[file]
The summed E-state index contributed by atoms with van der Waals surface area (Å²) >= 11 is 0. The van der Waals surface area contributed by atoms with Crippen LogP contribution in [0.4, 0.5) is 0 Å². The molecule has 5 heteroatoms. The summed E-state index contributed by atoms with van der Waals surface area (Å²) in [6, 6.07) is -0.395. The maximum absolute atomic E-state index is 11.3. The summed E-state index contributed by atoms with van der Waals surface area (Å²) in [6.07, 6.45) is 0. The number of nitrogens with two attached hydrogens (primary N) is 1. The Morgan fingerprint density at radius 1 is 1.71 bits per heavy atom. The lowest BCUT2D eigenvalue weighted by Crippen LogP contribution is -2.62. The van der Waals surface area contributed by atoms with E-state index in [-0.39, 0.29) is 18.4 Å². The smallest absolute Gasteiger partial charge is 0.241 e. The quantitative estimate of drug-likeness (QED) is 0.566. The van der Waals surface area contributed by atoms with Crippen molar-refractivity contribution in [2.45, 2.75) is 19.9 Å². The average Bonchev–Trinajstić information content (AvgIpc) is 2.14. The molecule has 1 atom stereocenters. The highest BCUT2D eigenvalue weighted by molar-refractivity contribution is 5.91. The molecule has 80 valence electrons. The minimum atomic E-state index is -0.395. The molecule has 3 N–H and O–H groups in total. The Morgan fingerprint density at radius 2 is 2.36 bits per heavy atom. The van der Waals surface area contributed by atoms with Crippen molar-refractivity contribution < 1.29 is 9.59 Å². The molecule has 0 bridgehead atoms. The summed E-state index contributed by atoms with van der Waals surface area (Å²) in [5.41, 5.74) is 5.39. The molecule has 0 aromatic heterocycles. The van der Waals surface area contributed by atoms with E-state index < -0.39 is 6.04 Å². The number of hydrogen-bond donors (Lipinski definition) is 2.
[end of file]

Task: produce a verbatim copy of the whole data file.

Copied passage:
The summed E-state index contributed by atoms with van der Waals surface area (Å²) >= 11 is 0. The van der Waals surface area contributed by atoms with Crippen LogP contribution in [0.4, 0.5) is 0 Å². The molecule has 5 heteroatoms. The summed E-state index contributed by atoms with van der Waals surface area (Å²) in [6, 6.07) is -0.395. The maximum absolute atomic E-state index is 11.3. The summed E-state index contributed by atoms with van der Waals surface area (Å²) in [6.07, 6.45) is 0. The number of nitrogens with two attached hydrogens (primary N) is 1. The Morgan fingerprint density at radius 1 is 1.71 bits per heavy atom. The lowest BCUT2D eigenvalue weighted by Crippen LogP contribution is -2.62. The van der Waals surface area contributed by atoms with E-state index in [-0.39, 0.29) is 18.4 Å². The smallest absolute Gasteiger partial charge is 0.241 e. The quantitative estimate of drug-likeness (QED) is 0.566. The van der Waals surface area contributed by atoms with Crippen molar-refractivity contribution in [2.45, 2.75) is 19.9 Å². The average Bonchev–Trinajstić information content (AvgIpc) is 2.14. The molecule has 1 atom stereocenters. The highest BCUT2D eigenvalue weighted by molar-refractivity contribution is 5.91. The molecule has 80 valence electrons. The minimum atomic E-state index is -0.395. The molecule has 3 N–H and O–H groups in total. The Morgan fingerprint density at radius 2 is 2.36 bits per heavy atom. The van der Waals surface area contributed by atoms with Crippen molar-refractivity contribution < 1.29 is 9.59 Å². The molecule has 0 bridgehead atoms. The summed E-state index contributed by atoms with van der Waals surface area (Å²) in [5.41, 5.74) is 5.39. The molecule has 0 aromatic heterocycles. The van der Waals surface area contributed by atoms with E-state index < -0.39 is 6.04 Å². The number of hydrogen-bond donors (Lipinski definition) is 2.